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TfL to track tube users’ phones

Monday, November 21, 2016 5:43
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We spotted today in the press that Transport for London (TFL) have today begun a four week trial of tracking all passengers using the London Underground – better known as the Tube – by latching onto their Wi-Fi.

Not a word has been mentioned publicly about this prior to a few newspapers picking up on it today. No posters are up at stations telling customers that this will happen or giving them the opportunity to opt out by switching their Wi-Fi off.

The trial will involve TfL hoovering up passengers’ MAC addresses to track their movements around stations. A MAC address is a unique code that can identify your phone or tablet and is available to all Wi-Fi networks when Wi-Fi is turned on. TfL already track passengers when they enter and exit stations via their Oyster card system or via the increasingly popular method of tapping your debit or credit card onto one of their Oyster readers. But apparently knowing when we enter and exit a station isn’t enough data for TfL bosses, now they want to track our every move.

We understand that a two day pilot of this new project took place earlier on in the year. When isn’t exactly clear, the Register have a quote from Virgin Media who are responsible for the Wi-Fi on the Underground which states that that pilot wouldn’t:

“record any data on usage of the service and doesn’t track individual devices movement across any of Transport for London’s networks including London Underground.”

However, based on what we are told the pilot scheme intends to do, which is track individual devices and their movements across the Underground, that statement seems somewhat curious and misleading. TfL and Virgin Media must be clear at all times, even during a small pilot trial, exactly what data they gather on passengers, why, for what purpose and what options there are not to participate.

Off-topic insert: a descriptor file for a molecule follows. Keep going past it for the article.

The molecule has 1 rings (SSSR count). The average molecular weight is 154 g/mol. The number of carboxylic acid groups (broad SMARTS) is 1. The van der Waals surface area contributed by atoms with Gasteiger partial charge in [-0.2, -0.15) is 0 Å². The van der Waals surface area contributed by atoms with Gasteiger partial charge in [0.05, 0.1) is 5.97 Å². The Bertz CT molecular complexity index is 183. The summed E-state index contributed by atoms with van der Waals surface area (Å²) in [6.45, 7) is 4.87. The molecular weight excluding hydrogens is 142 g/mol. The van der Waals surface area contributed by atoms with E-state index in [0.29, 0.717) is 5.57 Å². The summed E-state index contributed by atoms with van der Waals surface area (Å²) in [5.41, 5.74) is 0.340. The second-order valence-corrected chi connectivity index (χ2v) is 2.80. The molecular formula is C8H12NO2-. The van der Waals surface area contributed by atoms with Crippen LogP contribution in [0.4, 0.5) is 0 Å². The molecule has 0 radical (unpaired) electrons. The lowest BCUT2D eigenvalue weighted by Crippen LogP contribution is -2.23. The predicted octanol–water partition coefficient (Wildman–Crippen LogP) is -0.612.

While TfL state they want to be use the information gathered to “provide customers with even better information for journey planning and avoiding congestion,” we know that they are also looking to use the data to improve advertising revenue. It is not beyond the realm of possibility that TfL will soon want to use the data to improve revenue in station shops in a similar way shopping centres already do. We have long argued that data collection, even if it is depersonalised, should only occur with the full and informed consent of passengers. Neither TfL or Virgin seem interested in engaging with customers on a human level, they prefer to engage with us by monitoring our moves and hoping we won’t notice.

Staying safe and secure on public Wi-Fi is difficult. Between the lack of secure encryption, spoof Wi-Fi networks and the increased tracking of your device in circumstances such as the above, we would advise that unless you are looking to use the public Wi-Fi, it is better for your security and privacy to just turn your Wi-Fi off while out and about.

For more information on staying safe on public Wi-Fi, check out our Factsheet here.


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